A new study identifies the cognitive and neurobiological processes that influence whether someone is more likely to take on a leadership role or delegate decision-making.
According to researchers at the University of Zurich, leaders are more willing to take responsibility for making decisions that affect the welfare of others.
Whether the decision is made by a parent, boss or heads of state, it can affect not only the decision-maker, but sometimes entire companies or countries.
In their study, researchers from the Department of Economics identify a common decision process that distinguishes followers from leaders: responsibility aversion, or the unwillingness to make decisions that also affect others.
In the study leaders of groups could either make a decision themselves or delegate it to the group.
A distinction was drawn between “self” trials, in which the decision only affected the decision-makers themselves, and “group” trials, in which there were consequences for the whole group.
The neurobiological processes taking place in the brains of the participants as they were making the decisions were examined using functional magnetic resonance imaging (fMRI), the researchers said.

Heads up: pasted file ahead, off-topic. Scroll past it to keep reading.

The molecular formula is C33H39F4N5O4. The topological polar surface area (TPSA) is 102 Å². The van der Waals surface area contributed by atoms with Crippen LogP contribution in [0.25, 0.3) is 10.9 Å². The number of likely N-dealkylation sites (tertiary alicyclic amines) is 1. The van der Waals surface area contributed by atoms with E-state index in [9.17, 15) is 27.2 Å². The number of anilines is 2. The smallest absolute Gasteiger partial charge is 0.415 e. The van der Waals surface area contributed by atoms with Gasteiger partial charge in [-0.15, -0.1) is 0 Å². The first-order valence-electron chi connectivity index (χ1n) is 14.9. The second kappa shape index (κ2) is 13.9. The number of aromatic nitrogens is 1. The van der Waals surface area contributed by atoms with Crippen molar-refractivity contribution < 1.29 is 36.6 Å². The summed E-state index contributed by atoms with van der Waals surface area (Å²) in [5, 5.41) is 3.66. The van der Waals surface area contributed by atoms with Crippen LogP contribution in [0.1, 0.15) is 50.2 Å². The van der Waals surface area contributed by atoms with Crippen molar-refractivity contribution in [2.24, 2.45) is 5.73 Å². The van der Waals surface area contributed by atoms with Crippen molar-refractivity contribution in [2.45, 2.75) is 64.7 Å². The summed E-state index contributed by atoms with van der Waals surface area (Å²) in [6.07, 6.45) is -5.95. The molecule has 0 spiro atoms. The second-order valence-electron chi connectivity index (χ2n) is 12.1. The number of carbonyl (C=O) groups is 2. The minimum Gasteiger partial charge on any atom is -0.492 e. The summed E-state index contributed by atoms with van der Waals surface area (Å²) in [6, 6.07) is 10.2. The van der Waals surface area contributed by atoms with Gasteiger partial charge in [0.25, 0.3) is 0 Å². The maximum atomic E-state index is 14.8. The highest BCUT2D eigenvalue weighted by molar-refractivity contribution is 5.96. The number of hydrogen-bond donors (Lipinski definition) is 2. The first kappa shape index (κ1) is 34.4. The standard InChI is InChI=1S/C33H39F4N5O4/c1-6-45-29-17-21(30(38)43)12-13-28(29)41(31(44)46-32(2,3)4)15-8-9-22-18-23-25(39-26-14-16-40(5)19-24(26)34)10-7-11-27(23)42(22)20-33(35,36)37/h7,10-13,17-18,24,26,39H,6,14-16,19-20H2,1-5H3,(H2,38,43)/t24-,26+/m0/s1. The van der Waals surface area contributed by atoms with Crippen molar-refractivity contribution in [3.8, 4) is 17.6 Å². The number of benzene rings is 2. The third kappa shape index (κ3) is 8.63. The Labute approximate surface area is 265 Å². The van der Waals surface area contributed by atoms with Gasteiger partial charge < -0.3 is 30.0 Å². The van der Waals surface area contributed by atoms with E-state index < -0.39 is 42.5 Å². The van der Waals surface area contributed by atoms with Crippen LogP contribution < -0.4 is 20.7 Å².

The scientists tested several common intuitive beliefs, such as the notion that individuals who are less afraid of potential losses or taking risks, or who like being in control, will be more willing to take on responsibility for others.
These characteristics, however, did not explain the differing extent of responsibility aversion found in the study participants, according to the researchers.
Instead, they found that responsibility aversion was driven by a greater need for certainty about the best course of action when the decision also had an effect on others, they discovered.
This shift in the need for certainty was particularly pronounced in people with a strong aversion to responsibility, the researchers add.
“Because this framework highlights the change in the amount of certainty required to make a decision, and not the individual’s general tendency for assuming control, it can account for many different leadership types,” said lead author Micah Edelson, Ph.D. “These can include authoritarian leaders who make most decisions themselves, and egalitarian leaders who frequently seek a group consensus.”
The study was published in the journal Science.
Source: University of Zurich
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